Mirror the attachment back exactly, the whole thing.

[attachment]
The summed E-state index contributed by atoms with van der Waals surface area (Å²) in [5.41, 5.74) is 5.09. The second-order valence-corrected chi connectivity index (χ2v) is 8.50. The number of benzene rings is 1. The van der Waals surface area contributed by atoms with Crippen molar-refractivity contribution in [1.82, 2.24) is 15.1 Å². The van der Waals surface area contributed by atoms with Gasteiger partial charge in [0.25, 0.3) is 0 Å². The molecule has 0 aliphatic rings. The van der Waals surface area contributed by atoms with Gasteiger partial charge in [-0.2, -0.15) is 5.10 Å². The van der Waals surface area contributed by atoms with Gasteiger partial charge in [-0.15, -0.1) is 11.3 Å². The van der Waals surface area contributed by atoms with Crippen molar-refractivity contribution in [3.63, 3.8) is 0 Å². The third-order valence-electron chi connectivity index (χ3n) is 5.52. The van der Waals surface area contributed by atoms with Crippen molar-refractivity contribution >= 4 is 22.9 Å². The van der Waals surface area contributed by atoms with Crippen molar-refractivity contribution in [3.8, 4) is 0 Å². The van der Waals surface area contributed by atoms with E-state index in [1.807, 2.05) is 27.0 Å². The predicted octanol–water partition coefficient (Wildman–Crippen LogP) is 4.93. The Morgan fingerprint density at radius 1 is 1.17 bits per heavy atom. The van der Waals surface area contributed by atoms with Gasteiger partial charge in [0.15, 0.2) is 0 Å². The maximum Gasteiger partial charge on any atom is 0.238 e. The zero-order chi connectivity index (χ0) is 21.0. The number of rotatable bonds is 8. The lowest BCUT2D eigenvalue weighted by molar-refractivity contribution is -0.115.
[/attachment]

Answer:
The summed E-state index contributed by atoms with van der Waals surface area (Å²) in [5.41, 5.74) is 5.09. The second-order valence-corrected chi connectivity index (χ2v) is 8.50. The number of benzene rings is 1. The van der Waals surface area contributed by atoms with Crippen molar-refractivity contribution in [1.82, 2.24) is 15.1 Å². The van der Waals surface area contributed by atoms with Gasteiger partial charge in [0.25, 0.3) is 0 Å². The molecule has 0 aliphatic rings. The van der Waals surface area contributed by atoms with Gasteiger partial charge in [-0.2, -0.15) is 5.10 Å². The van der Waals surface area contributed by atoms with Gasteiger partial charge in [-0.15, -0.1) is 11.3 Å². The van der Waals surface area contributed by atoms with Crippen molar-refractivity contribution in [3.63, 3.8) is 0 Å². The third-order valence-electron chi connectivity index (χ3n) is 5.52. The van der Waals surface area contributed by atoms with Crippen molar-refractivity contribution >= 4 is 22.9 Å². The van der Waals surface area contributed by atoms with Crippen molar-refractivity contribution in [3.8, 4) is 0 Å². The van der Waals surface area contributed by atoms with E-state index in [1.807, 2.05) is 27.0 Å². The predicted octanol–water partition coefficient (Wildman–Crippen LogP) is 4.93. The Morgan fingerprint density at radius 1 is 1.17 bits per heavy atom. The van der Waals surface area contributed by atoms with Gasteiger partial charge in [0.15, 0.2) is 0 Å². The maximum Gasteiger partial charge on any atom is 0.238 e. The zero-order chi connectivity index (χ0) is 21.0. The number of rotatable bonds is 8. The lowest BCUT2D eigenvalue weighted by molar-refractivity contribution is -0.115.